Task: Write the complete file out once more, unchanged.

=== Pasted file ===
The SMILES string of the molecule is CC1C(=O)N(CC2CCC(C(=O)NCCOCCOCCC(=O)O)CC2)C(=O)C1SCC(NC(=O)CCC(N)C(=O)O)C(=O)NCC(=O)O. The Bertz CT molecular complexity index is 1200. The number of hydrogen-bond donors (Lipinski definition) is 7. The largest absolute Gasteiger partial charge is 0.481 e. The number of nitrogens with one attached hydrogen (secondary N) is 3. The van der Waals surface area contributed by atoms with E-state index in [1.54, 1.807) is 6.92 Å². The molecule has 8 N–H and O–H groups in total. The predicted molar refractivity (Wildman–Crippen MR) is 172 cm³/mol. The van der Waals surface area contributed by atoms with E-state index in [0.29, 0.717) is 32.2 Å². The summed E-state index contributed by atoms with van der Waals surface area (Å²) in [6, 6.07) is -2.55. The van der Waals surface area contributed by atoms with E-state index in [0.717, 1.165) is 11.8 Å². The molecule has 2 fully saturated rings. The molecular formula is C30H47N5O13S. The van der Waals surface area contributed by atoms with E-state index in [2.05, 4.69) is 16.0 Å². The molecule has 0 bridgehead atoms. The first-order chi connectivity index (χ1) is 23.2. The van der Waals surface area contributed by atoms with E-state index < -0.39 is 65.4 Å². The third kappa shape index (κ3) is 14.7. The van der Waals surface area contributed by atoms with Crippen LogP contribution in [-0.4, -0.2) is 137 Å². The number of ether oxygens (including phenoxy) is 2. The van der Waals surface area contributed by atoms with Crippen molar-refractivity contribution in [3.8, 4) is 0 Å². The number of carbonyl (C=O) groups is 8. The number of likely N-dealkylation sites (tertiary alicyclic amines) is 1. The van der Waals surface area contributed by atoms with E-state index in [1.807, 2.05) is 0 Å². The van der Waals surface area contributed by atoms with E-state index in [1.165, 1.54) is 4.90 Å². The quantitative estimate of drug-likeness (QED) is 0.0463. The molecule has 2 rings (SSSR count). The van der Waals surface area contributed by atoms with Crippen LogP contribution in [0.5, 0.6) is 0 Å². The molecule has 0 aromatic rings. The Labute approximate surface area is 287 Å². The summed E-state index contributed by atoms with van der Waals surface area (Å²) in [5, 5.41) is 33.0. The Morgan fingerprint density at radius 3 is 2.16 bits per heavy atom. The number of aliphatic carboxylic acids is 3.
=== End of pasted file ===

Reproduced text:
The SMILES string of the molecule is CC1C(=O)N(CC2CCC(C(=O)NCCOCCOCCC(=O)O)CC2)C(=O)C1SCC(NC(=O)CCC(N)C(=O)O)C(=O)NCC(=O)O. The Bertz CT molecular complexity index is 1200. The number of hydrogen-bond donors (Lipinski definition) is 7. The largest absolute Gasteiger partial charge is 0.481 e. The number of nitrogens with one attached hydrogen (secondary N) is 3. The van der Waals surface area contributed by atoms with E-state index in [1.54, 1.807) is 6.92 Å². The molecule has 8 N–H and O–H groups in total. The predicted molar refractivity (Wildman–Crippen MR) is 172 cm³/mol. The van der Waals surface area contributed by atoms with E-state index in [0.29, 0.717) is 32.2 Å². The summed E-state index contributed by atoms with van der Waals surface area (Å²) in [6, 6.07) is -2.55. The van der Waals surface area contributed by atoms with E-state index in [0.717, 1.165) is 11.8 Å². The molecule has 2 fully saturated rings. The molecular formula is C30H47N5O13S. The van der Waals surface area contributed by atoms with E-state index in [2.05, 4.69) is 16.0 Å². The molecule has 0 bridgehead atoms. The first-order chi connectivity index (χ1) is 23.2. The van der Waals surface area contributed by atoms with E-state index < -0.39 is 65.4 Å². The third kappa shape index (κ3) is 14.7. The van der Waals surface area contributed by atoms with Crippen LogP contribution in [-0.4, -0.2) is 137 Å². The number of ether oxygens (including phenoxy) is 2. The van der Waals surface area contributed by atoms with Crippen molar-refractivity contribution in [3.8, 4) is 0 Å². The number of carbonyl (C=O) groups is 8. The number of likely N-dealkylation sites (tertiary alicyclic amines) is 1. The van der Waals surface area contributed by atoms with E-state index in [1.807, 2.05) is 0 Å². The van der Waals surface area contributed by atoms with E-state index in [1.165, 1.54) is 4.90 Å². The quantitative estimate of drug-likeness (QED) is 0.0463. The molecule has 2 rings (SSSR count). The van der Waals surface area contributed by atoms with Crippen LogP contribution in [0.5, 0.6) is 0 Å². The molecule has 0 aromatic rings. The Labute approximate surface area is 287 Å². The summed E-state index contributed by atoms with van der Waals surface area (Å²) in [5, 5.41) is 33.0. The Morgan fingerprint density at radius 3 is 2.16 bits per heavy atom. The number of aliphatic carboxylic acids is 3.